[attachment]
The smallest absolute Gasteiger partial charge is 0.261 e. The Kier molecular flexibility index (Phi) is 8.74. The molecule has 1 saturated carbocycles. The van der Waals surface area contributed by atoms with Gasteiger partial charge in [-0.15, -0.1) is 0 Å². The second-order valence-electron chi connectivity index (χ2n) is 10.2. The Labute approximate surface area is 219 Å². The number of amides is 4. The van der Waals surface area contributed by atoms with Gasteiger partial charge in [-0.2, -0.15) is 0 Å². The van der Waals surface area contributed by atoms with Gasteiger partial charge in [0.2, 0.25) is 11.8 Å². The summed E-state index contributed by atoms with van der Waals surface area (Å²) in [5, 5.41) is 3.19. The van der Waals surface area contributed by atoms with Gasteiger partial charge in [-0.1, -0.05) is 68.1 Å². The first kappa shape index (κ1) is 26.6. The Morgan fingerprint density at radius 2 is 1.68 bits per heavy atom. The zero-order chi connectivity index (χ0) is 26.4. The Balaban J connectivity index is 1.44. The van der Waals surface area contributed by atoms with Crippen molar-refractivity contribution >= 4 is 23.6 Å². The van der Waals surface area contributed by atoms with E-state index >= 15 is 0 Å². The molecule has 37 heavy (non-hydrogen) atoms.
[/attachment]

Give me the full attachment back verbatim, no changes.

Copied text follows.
The smallest absolute Gasteiger partial charge is 0.261 e. The Kier molecular flexibility index (Phi) is 8.74. The molecule has 1 saturated carbocycles. The van der Waals surface area contributed by atoms with Gasteiger partial charge in [-0.15, -0.1) is 0 Å². The second-order valence-electron chi connectivity index (χ2n) is 10.2. The Labute approximate surface area is 219 Å². The number of amides is 4. The van der Waals surface area contributed by atoms with Gasteiger partial charge in [-0.2, -0.15) is 0 Å². The van der Waals surface area contributed by atoms with Gasteiger partial charge in [0.2, 0.25) is 11.8 Å². The summed E-state index contributed by atoms with van der Waals surface area (Å²) in [5, 5.41) is 3.19. The van der Waals surface area contributed by atoms with Gasteiger partial charge in [-0.1, -0.05) is 68.1 Å². The first kappa shape index (κ1) is 26.6. The Morgan fingerprint density at radius 2 is 1.68 bits per heavy atom. The zero-order chi connectivity index (χ0) is 26.4. The Balaban J connectivity index is 1.44. The van der Waals surface area contributed by atoms with Crippen molar-refractivity contribution >= 4 is 23.6 Å². The van der Waals surface area contributed by atoms with E-state index >= 15 is 0 Å². The molecule has 37 heavy (non-hydrogen) atoms.